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Nadia's Midboss Musings: It's a Bad Year to Be a Good Game (Plus: Meet Birdo!)

I just want to hug all the cats and play all the games.

This article first appeared on USgamer, a partner publication of VG247. Some content, such as this article, has been migrated to VG247 for posterity after USgamer's closure - but it has not been edited or further vetted by the VG247 team.

If you're reading this site, chances are good you're not an astronaut.**

I don't want to infer none of you are astronauts for any negative reason. Quite the opposite. Though we're taught as children that becoming an astronaut is one of the highest career achievements possible, only a tiny percentage of the population gets to dance amongst the stars. Does that mean the rest of us are garbage? Of course not! Non-astronauts can live perfectly good lives. Some of the best people I know aren't astronauts.

Still, let's be honest. If you work in accounts receivable and you go to a party that's also attended by an astronaut, Astro Boy / Girl is the party attendee who's going to get all the attention, all the adoration, all the awe. It's not a slight against you; there's only so much time in a day, and people are going to spend that time with the pinnacle of human excellence.

I'd wave off my own mother to play Street Fighter II with Chris Hadfield.

It's the same with video games. Let's say your trusted reviewers here at USgamer size up two games from a genre you like. One is branded with a 3.5 and praised as "fun and cute." The other gets a 4.5 or a 5, and is celebrated as a new benchmark in its category.

If your budget and / or time is limited, it's unlikely you're going to reach for the 3.5 game, even if it's described as being warm and light-hearted. You're going to want the near-perfect game.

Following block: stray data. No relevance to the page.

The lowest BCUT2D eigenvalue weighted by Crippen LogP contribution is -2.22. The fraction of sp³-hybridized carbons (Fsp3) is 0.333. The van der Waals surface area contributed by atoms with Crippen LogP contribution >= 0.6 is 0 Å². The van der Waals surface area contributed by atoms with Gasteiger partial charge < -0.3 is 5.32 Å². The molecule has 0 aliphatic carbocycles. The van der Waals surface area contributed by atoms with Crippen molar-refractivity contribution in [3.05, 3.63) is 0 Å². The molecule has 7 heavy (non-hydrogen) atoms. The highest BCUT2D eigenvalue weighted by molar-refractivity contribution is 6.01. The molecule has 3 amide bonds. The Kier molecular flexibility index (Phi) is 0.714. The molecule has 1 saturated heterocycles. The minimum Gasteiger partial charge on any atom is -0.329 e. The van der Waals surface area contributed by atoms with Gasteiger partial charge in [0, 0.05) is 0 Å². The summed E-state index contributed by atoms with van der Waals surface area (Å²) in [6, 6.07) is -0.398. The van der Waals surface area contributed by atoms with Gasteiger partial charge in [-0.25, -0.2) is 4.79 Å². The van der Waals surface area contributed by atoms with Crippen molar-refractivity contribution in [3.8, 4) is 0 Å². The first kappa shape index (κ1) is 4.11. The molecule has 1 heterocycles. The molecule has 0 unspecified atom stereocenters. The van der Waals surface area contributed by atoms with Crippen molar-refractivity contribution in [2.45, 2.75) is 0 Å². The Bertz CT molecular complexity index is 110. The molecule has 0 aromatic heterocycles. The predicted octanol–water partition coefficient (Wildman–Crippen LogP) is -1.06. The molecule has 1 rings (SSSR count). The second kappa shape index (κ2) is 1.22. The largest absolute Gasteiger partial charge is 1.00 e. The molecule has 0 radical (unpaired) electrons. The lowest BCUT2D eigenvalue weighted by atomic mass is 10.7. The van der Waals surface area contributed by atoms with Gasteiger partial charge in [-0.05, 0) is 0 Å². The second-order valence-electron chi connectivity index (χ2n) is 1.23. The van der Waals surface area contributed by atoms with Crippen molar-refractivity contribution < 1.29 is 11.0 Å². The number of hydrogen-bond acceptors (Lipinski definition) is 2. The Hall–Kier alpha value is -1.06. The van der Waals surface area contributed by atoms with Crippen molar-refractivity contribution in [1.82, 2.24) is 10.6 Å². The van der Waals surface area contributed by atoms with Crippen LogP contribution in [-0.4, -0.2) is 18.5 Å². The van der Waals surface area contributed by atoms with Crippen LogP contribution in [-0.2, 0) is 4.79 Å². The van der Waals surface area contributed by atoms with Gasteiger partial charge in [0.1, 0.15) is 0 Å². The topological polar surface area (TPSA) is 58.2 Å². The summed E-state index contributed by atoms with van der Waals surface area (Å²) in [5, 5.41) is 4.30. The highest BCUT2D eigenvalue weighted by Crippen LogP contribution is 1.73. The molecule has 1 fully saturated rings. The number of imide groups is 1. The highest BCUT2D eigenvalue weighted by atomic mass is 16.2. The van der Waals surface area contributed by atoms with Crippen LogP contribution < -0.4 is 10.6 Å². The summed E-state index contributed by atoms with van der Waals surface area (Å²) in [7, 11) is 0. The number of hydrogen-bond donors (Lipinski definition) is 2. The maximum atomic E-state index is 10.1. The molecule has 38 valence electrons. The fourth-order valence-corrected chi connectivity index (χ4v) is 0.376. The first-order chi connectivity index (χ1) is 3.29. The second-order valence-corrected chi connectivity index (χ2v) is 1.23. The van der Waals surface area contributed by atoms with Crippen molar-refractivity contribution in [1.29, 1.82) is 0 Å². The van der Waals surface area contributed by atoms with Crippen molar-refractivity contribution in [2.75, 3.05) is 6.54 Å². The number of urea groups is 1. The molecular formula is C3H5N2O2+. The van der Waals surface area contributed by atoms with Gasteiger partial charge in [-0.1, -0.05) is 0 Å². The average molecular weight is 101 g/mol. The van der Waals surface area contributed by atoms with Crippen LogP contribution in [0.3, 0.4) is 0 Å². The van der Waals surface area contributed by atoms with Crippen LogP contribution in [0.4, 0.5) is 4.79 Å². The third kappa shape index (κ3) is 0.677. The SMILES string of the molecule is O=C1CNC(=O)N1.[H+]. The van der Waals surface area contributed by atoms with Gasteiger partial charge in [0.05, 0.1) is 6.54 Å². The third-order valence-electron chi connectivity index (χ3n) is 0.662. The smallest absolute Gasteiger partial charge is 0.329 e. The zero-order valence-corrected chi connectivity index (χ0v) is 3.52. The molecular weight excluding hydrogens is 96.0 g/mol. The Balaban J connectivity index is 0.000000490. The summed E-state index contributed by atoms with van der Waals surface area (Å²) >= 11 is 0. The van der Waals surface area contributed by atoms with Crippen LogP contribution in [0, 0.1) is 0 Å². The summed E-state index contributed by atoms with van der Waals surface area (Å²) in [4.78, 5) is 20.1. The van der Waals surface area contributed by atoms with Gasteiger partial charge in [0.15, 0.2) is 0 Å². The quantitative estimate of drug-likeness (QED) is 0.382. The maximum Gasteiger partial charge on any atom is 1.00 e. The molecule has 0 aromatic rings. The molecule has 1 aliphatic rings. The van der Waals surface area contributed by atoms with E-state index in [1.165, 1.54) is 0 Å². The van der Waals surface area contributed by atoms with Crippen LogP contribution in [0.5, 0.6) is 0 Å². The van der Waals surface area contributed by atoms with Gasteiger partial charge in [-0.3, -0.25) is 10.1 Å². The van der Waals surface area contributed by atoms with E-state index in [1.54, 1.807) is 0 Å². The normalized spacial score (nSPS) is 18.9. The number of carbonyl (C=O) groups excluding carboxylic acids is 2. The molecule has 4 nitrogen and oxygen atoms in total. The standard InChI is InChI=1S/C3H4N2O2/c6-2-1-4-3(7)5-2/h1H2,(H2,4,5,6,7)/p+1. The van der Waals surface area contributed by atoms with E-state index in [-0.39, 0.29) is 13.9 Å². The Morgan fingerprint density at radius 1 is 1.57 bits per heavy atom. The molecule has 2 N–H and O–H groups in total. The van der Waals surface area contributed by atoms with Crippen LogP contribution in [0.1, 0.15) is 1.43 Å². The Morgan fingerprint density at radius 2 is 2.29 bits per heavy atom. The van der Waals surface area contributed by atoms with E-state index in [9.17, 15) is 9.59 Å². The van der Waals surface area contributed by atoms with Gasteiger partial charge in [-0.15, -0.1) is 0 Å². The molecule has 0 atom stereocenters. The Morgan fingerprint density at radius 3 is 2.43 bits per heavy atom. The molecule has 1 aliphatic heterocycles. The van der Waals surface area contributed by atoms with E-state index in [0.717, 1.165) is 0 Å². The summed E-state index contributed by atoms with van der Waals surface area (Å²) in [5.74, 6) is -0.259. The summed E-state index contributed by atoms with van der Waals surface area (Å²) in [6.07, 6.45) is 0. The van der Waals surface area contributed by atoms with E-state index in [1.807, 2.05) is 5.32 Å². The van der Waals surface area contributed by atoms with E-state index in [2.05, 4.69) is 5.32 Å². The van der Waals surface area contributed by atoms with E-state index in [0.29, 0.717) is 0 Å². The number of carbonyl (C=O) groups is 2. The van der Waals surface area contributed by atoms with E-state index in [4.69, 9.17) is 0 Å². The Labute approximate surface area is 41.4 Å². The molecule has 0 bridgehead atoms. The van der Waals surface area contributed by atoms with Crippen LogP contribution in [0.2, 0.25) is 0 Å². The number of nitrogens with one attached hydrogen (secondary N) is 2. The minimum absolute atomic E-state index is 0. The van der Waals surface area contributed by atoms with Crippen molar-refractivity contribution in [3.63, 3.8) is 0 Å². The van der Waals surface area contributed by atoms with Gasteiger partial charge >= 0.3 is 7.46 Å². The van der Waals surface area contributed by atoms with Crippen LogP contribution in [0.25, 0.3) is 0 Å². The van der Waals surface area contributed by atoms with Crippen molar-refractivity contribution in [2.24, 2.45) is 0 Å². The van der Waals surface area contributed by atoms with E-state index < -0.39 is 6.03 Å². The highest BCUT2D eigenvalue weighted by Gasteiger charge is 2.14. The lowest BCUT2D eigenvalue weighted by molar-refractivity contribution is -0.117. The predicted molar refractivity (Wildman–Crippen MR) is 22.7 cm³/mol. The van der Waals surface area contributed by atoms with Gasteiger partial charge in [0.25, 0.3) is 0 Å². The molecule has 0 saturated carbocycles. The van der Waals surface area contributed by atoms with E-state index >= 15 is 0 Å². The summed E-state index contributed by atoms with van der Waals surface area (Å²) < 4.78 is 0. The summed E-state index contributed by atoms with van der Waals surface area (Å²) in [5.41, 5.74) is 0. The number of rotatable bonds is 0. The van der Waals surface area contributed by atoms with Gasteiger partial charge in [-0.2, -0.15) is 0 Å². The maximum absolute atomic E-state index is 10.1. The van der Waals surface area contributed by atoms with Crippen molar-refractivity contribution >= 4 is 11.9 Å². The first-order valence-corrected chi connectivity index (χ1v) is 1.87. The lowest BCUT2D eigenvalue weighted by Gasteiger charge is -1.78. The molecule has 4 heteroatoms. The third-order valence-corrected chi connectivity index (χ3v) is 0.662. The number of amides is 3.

Totally fine. Totally understandable. Fortunately for most developers, truly stunning games are a rarity -

– Which is what I'd be saying if it wasn't 2017.

This year has been bonkers for amazing games. Persona 5. NieR: Automata. The Legend of Zelda: Breath of the Wild. Nioh. Final Fantasy XIV: Stormblood. Final Fantasy XII: The Zodiac Age. Mario Kart 8 Deluxe.

Stop, stop! I'm already behind!

The year is barely half-over, people! It's unheard of for so many A+ games to populate the usually-barren spring and summer window. Worse (as if having a deluge of awesome games is such a hardship in this political and social climate), many of the above games are long, winding titles that gobble up hours. I poured 130 hours each into Breath of the Wild and Persona 5 alone, which hasn't left me much free time for NieR, Final Fantasy XIV, Mario Kart 8 Deluxe, Splatoon 2, or Horizon Zero Dawn (Caty wasn't a fan, but I still want to give it a go).

In other words, I haven't had time to tackle many of the best games that came out just this year. Which means I've had less than zero hours to dedicate to the games that usually tide me over this time of year: The 3.5 and 4 games that aren't stellar experiences, but are nice to tuck into, like a good meal or a warm blanket.